Monday, October 14, 2013

Social Equality in a Melting Pot

What defines race? Is it skin color, bloodline, maybe it’s where you are born?

“To write about race is to exclude virtually nothing” Matthew Frye Jacobson says in his book Whiteness of a Different Color.
Race is a word with many meanings and a substantial amount of history behind it. Over time the meaning of race has evolved to a certain extent in the sense of the aspects being used to help define it. There is no right or wrong definition. The Merriam-Webster Dictionary has three different meanings for race each one using different categories to help you categorize it. This proves to us that even today race is and can be interpreted in many different ways. When I think of race I consider bloodlines and physical traits. As a member of a family where everyone looks different but has physical similarities that connect us I feel physical traits are an aspect of race. But I’ve always questioned what about the many people that are not just one race? People may descend from one classified race on a checklist but are made up of a few different races. I myself have Native American, Irish and Black make-up in my bloodline. What does that make me or should I just be considered Black? This black studies course has opened my eyes to the reality that when race was first thought up there were no interracial relationships. People of one bloodline would mate with the people that were the same as them. It was not until eras like slavery when women were being raped and impregnated by men of white races; birthing bi-racial babies
Throughout history race has been used as social profiling, using skin-tone as a way to classify people. When Many people can be similar skin-tones and not share the same bloodline. According to Race from Encyclopedia of American Cultural and Intellecutal History how and when skin color and physical characteristics became choices for racial outlining is a major question in history that has never been settled.
Leslie Harris teacher of US and African American history at Emory University speaks on African Americans in New York City from 1626-1863. She states that by the seventeen century New York City had the largest black population then any North American city in the United States. Slavery in New York City had a huge impact on race in the sense of the changes from race being seen using science, kinship or bloodlines to physical characteristics and social class. The concept of skin-tone being a way to define whether people were superior or inferior in race steams from the Europeans. They believed civilized people with European ancestry and lighter skin were superior to those of non-European ancestry who were normally of a darker skin complexion. Since African slaves were being brought over to New York City by the Dutch and Europeans the same rules were being followed and transitioned in the US. By the time of civil war many blacks migrated outside of New York City to have better opportunities and survival. The New York City draft riot of 1863 was the last event before the ending of slavery, this was when president Abraham Lincoln announced the Declaration of Emancipation which would take effect January 1 1863 freeing all slaves in states or regions rebelling against the union.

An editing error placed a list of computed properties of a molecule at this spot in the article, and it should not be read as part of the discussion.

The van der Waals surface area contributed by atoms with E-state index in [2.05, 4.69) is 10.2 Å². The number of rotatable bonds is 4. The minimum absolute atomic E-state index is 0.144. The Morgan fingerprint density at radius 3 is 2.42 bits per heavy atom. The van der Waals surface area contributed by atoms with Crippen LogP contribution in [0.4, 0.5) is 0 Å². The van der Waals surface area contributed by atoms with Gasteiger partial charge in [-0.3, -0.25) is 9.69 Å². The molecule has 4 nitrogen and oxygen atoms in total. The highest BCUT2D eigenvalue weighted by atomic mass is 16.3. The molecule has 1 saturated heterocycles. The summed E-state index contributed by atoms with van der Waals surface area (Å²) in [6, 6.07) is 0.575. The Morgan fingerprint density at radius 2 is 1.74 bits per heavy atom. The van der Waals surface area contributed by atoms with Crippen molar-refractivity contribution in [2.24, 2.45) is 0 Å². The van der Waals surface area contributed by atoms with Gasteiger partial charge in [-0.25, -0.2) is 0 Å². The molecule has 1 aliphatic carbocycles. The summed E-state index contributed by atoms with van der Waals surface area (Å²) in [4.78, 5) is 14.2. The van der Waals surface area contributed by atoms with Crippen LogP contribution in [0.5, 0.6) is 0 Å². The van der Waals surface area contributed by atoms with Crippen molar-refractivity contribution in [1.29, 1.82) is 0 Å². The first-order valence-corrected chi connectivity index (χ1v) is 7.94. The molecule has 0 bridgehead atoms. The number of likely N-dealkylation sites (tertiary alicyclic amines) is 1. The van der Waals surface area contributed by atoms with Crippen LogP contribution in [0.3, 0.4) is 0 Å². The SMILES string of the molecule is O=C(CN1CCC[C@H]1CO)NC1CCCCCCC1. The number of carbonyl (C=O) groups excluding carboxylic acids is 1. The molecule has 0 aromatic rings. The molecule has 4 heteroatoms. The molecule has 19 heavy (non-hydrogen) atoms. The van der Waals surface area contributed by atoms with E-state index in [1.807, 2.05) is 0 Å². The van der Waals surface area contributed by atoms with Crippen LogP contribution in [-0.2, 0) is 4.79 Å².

Race still has an effect on society today because some people are very close minded to change. Whites did benefit from slavery and racism in the past but now I feel blacks have just taken on a burden most of us honestly did not live through. We create divides within our own people in the end. If we as a people thought highly of ourselves and stop blaming any group for our circumstances today and take ownership that maybe we are a bit prejudice against our own people we would go further.


Race. (2005). In Iberia and the Americas: Culture, Politics, and History. Retrieved from

Race. (2007) In Keywords for American Cultural Studies. Retrieved from

Race. (2001) In Encyclopedia of American Cultural And Intellectual History. Retrieved from

The New York City Draft Riots of 1863 .Harris Leslie, M.In the Shadows of Slavery: 1926-1863. Retrieved from

African-Americans in New York City, 1626-1863. Harris Leslie, M. In the Shadows of Slavery: 1926-1863. Retrieved from

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